My first two years of college I had really long hair, and so did most of my friends. Now that we’re older and looking for jobs, we want our hair to look ‘professional.’ I’ve recently noticed that the majority of my friends who are fourth years have shoulder length, straight hair. I think in general, long, wavier, hair is associated with being young, while having short, straight hair is associated with being a professional. 

What’s your favorite feature of your hair? Least favorite?

My hair is really thick, and it kind of sheds, so my sweaters and car are covered in hair (which is really annoying). My favorite feature is that it’s straight and pretty much stays that way no matter what I do, so I don’t need to blow dry or straighten it.

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Emily Yun, Third-Year, 

How does your hair play into your personal identity, both tangible and intangible?

I see it as a sort of neutral feature. I think if my hair were a different color, it’d be more of something I see as identifying me. I suppose because my family all has brown hair, and many Asians have brown hair, it does represent my identity to some degree. However, I generally see my identity as defined by personality, not physical features.

Are you afraid to make drastic changes to your hair, or do you enjoy that sort of risk taking, or fall somewhere in between?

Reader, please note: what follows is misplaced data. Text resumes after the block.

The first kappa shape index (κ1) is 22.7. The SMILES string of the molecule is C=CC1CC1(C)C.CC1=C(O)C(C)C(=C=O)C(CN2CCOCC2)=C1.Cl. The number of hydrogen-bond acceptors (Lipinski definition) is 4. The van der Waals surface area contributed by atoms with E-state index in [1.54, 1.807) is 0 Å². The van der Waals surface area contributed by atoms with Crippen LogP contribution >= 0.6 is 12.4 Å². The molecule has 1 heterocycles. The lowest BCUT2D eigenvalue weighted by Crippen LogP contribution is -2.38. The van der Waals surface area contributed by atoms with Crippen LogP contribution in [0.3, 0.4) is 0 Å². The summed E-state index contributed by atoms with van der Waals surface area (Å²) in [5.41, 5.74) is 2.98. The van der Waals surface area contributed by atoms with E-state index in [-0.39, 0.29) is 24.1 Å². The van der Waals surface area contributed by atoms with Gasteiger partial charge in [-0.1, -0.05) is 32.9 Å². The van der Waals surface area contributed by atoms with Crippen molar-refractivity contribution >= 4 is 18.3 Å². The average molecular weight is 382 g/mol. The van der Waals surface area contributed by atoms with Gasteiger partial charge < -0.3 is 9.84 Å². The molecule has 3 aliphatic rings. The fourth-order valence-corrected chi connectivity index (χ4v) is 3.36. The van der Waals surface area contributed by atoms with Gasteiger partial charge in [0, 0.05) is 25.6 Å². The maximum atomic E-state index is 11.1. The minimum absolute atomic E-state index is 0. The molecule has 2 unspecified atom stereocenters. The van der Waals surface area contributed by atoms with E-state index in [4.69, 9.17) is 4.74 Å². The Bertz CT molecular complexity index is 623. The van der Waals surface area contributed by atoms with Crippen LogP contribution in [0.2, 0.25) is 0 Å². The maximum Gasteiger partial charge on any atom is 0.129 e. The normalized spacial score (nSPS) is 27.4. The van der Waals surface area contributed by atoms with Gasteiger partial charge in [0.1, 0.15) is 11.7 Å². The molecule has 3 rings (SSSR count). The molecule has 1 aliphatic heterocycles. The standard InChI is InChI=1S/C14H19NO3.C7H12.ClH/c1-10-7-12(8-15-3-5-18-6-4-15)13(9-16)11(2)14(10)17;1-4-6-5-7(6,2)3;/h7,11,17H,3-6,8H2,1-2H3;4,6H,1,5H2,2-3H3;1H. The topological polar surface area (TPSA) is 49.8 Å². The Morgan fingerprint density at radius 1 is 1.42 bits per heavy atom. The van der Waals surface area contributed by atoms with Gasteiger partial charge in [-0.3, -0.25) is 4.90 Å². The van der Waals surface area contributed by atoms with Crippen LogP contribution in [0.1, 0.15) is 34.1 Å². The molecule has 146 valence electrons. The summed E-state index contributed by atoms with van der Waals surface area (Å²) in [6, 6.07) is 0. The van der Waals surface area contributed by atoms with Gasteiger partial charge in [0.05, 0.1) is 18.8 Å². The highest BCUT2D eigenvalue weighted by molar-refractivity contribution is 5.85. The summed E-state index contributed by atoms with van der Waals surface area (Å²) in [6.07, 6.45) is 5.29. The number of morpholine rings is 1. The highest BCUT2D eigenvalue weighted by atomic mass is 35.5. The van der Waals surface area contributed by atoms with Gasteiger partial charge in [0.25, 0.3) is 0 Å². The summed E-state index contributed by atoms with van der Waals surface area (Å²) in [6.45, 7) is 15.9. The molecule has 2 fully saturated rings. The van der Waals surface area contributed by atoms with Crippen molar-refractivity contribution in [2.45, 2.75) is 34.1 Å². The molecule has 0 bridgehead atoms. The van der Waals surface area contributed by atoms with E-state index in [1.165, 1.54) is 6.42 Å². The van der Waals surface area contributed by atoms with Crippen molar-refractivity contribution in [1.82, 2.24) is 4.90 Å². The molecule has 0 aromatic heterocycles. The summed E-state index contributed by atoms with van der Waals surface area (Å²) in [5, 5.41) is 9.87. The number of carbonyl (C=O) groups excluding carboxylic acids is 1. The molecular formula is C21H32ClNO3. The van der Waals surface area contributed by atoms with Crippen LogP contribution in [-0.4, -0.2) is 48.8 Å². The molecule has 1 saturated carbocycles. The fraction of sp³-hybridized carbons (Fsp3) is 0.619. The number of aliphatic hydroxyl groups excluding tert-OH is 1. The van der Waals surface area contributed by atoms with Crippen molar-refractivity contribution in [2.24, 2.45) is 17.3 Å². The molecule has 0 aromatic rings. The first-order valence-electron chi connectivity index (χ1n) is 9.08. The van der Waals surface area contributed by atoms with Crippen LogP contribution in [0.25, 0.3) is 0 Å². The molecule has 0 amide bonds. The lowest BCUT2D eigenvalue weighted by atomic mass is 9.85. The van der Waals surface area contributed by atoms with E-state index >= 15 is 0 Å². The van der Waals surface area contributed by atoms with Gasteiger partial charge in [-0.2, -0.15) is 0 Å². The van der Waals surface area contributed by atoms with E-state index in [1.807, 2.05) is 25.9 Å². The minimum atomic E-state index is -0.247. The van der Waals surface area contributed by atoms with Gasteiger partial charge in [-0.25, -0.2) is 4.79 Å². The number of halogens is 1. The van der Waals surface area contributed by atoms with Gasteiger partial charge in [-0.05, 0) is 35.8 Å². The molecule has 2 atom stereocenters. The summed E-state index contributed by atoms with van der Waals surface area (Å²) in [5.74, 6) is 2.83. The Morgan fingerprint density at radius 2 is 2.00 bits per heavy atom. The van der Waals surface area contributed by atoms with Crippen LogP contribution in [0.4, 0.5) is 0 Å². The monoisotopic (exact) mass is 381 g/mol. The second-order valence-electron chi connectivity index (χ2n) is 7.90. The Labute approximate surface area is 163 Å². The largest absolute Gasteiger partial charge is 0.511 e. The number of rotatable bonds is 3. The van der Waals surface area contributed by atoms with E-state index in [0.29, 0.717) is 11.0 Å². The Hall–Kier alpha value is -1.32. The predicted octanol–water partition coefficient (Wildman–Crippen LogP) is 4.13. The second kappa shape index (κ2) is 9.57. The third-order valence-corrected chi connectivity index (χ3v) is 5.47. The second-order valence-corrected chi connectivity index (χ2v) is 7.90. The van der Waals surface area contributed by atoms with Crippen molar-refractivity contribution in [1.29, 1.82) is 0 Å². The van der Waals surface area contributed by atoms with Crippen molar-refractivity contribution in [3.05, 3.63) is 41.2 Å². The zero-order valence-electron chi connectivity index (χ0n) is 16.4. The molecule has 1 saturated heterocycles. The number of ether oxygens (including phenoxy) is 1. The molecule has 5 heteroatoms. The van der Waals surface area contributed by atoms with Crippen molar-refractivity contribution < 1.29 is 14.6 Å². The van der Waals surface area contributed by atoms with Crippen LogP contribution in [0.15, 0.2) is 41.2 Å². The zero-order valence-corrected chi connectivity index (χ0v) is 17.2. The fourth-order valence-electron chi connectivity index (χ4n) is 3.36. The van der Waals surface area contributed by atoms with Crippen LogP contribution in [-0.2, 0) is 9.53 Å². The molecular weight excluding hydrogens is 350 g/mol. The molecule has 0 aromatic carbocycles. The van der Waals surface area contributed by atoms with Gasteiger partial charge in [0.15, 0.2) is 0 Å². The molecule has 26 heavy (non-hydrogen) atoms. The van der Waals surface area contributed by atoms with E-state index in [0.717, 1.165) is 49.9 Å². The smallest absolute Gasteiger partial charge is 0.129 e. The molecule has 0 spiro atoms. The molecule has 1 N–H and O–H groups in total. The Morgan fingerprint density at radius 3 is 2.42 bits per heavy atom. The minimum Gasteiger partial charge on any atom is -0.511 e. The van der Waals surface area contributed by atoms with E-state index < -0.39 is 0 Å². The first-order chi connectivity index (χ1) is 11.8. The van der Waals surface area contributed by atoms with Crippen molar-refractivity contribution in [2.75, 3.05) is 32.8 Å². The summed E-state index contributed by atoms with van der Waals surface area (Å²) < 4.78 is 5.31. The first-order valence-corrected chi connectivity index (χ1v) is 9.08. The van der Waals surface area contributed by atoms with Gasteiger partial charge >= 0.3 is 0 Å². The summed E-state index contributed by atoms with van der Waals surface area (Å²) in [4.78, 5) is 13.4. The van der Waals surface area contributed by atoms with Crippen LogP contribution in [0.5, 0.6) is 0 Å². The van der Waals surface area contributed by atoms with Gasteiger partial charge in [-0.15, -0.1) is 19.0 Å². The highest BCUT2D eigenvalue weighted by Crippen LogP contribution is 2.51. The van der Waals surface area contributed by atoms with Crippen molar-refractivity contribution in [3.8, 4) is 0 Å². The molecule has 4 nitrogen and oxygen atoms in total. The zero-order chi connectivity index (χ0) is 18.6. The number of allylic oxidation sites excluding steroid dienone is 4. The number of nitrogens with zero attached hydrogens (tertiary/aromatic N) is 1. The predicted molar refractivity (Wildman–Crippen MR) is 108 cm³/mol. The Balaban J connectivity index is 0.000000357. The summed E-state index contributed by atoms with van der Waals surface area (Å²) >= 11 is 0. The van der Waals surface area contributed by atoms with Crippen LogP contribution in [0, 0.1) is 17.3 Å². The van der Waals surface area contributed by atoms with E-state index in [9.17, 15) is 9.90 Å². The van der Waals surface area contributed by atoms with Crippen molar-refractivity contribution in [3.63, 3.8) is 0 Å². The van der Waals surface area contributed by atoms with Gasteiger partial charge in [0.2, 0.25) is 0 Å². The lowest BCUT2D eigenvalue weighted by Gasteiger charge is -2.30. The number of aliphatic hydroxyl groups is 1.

I would make more drastic changes if I knew I wouldn’t get tired of it so quickly. I have dyed it a bit in the past, but I generally keep it the same color and medium-length style for the most part.

What are your thoughts about external perceptions of your hair?

Others often tell me my hair is healthy and thick, which I perceive as a compliment. Professionally speaking, I don’t believe that there would be objections to my hair color or style.

What’s your favorite feature of your hair? Least favorite?

My favorite feature is the texture but my least favorite is how heavy it is – I can’t keep it long or I get neck pains!

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Tori Spivey, Third-Year

How does your hair play into your personal identity, both tangible and intangible?

Growing up, especially through middle school, my hair was a huge part of my identity. This feels really conceited to say, but I’ll elaborate. I have really thick, really curly, big brown hair. In middle school, I kept it on the shorter side which make it even bigger and so I kind of stood out amidst the straight haired, if not blonde, girls of my suburban private school. This has continued today, but on a smaller scale. I love my hair because it’s like my sister’s and my mom’s, and it’s still different. Yeah, so I really like my hair.

Are you afraid to make drastic changes to your hair, or do you enjoy that sort of risk taking, or fall somewhere in between?

I don’t think I’m afraid to – I contemplate it a lot, but then never do it, so maybe I am afraid. Whenever I get frustrated or exasperated in my personal life I usually cut my hair, just to assert myself over my situation I think. I also don’t do anything too drastic because my mother would have a heart attack.

What are your thoughts about external perceptions of your hair?

I think people see my hair as different or interesting. I get comments on it because it falls between that curly and wavy hair spectrum. People will legitimately not recognize me when I straighten my hair because I do it probably four times a year. Pretty much always met with praise, at least when it’s washed and down.

What’s your favorite feature of your hair? Least favorite?

I love how my big hair matches my big personality, and I hate that it really seals in heat on the back of my neck (but I just rediscovered scrunchies and I am in love).